# Why $\mathbb{Z}_p^*$ is a cyclic group? [duplicate]

Possible Duplicate:
A question about the proof that $(\mathbb{Z}/p\mathbb{Z})^\times$ is cyclic

The fact that $\mathbb{Z}_p^*=\left\{ k\in\mathbb{N}_1 : \gcd(k,p)=1 \right\}$ is a cyclic group was extremely useful for me many times. But I'm afraid I completely don't know how to prove that, what makes me upset. Is the proof very difficult? Is it constructive, I mean that finds a generator? From Fermat little theorem we have $\forall_{a\in\mathbb{Z}_p^*}a^{p-1}\equiv_p 1$, but $p-1$ does not have to be the smallest exponent for all $a$.

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## marked as duplicate by lhf, M Turgeon, Jennifer Dylan, Cocopuffs, RasmusAug 21 '12 at 13:27

mathoverflow.net/questions/54735/… –  Graphth Aug 21 '12 at 12:47
May I ask what is $\mathbb N_1$ ? –  Babak S. Aug 21 '12 at 12:47
that group, assuming you view the set as a subset of Z_p, is guaranteed to be cyclic if p is prime. Otherwise, it may or may not be. More generally, any finite subgroup of the multiplicative subgroup of a field is cyclic. The proof relies on the following characterization of finite cyclic groups: A finite group is cyclic iff for every divisor d of the order of the group there are at most \phi(d) elements of order d. The proof is a bit tricky but not that difficult. –  Ittay Weiss Aug 21 '12 at 12:47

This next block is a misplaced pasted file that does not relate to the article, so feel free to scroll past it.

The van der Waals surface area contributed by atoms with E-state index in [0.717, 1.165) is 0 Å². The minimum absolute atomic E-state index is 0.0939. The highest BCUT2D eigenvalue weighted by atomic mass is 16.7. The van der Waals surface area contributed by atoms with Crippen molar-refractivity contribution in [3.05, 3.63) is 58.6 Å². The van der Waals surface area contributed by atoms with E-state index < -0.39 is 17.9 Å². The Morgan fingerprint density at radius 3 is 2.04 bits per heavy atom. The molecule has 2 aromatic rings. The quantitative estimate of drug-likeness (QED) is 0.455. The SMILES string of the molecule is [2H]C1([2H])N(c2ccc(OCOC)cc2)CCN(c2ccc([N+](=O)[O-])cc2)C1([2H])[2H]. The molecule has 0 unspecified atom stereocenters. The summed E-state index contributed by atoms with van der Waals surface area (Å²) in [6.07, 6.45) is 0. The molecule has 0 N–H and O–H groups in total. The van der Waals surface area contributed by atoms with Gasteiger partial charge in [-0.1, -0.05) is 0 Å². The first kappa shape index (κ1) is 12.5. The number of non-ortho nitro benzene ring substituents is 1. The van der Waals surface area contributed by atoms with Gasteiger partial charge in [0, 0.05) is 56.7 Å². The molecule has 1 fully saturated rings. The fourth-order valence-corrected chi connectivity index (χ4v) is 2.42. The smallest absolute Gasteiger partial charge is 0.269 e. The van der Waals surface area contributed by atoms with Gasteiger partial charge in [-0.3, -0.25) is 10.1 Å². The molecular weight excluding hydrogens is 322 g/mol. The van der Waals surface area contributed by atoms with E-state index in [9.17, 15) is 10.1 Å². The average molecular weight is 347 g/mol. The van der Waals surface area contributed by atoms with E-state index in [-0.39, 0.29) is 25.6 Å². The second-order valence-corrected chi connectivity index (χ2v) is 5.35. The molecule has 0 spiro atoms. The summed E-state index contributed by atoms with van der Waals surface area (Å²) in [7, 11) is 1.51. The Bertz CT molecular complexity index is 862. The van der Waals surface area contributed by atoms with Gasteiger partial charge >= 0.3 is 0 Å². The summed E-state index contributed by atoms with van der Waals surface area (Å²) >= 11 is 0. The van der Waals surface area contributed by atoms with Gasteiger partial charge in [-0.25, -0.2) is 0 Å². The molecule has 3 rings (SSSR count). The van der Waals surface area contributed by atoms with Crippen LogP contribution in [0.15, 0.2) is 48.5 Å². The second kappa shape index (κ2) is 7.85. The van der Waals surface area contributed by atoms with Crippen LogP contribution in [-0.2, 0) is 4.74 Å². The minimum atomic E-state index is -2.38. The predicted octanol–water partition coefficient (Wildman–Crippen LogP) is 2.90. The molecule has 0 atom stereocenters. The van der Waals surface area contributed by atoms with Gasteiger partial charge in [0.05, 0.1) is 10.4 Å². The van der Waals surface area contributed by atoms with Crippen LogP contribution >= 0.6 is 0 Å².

Theorem: "Any finite subgroup of the multiplicative group of any field is cyclic". The proof, depending on what you already know, may be slightly lengthy but it is easy and elementary. You can find it in many places, for example in Serre's excelent and delicious "A Course in Arithmetic" –  DonAntonio Aug 21 '12 at 12:49
I disagree that this Question is an exact duplicate, because the issue is explicitly raised here (but not in the linked question) as to whether the proof (that $\mathbb{Z}_p^*$ has a primitive element) is constructive. I presume that many readers will know that it is not constructive (see this Question), but since this aspect is not dealt with in the proposed duplicate, I'm voting to reopen. –  hardmath Aug 21 '12 at 13:38

Since $\mathbb Z_p^{\times}$ is a finite abelian group, it's isomorphic to a product of cyclic groups say $$Z / n_1 Z \ \times \dots \times Z / n_k Z,$$ with say $n_1 | n_2 \dots | n_k$ - see the fundamental theorem of finite abelian groups.
On the other hand, we know all the elements of $\mathbb Z_p^{\times}$ satisfy the equation $x^{p-1} = 1$, so all the $n_i$'s divide $p-1$.
Now if there were more than one factor, then all the $n_i$'s are strictly smaller than $p-1$. In particular all the elements of $Z_p^{\times}$ would satisfy the equation $x^{n_k} - 1$, but there are at most $n_k$ such roots, a contradiction.
Um, $\mathbb{Z}_2 \times \mathbb{Z}_3$ is abelian, but $2\nmid 3$. –  hayd Aug 21 '12 at 13:13
@haydoni $\mathbb{Z}_2 \times \mathbb{Z}_3$ is cyclic. See the Chinese remainder theorem. –  Cocopuffs Aug 21 '12 at 13:16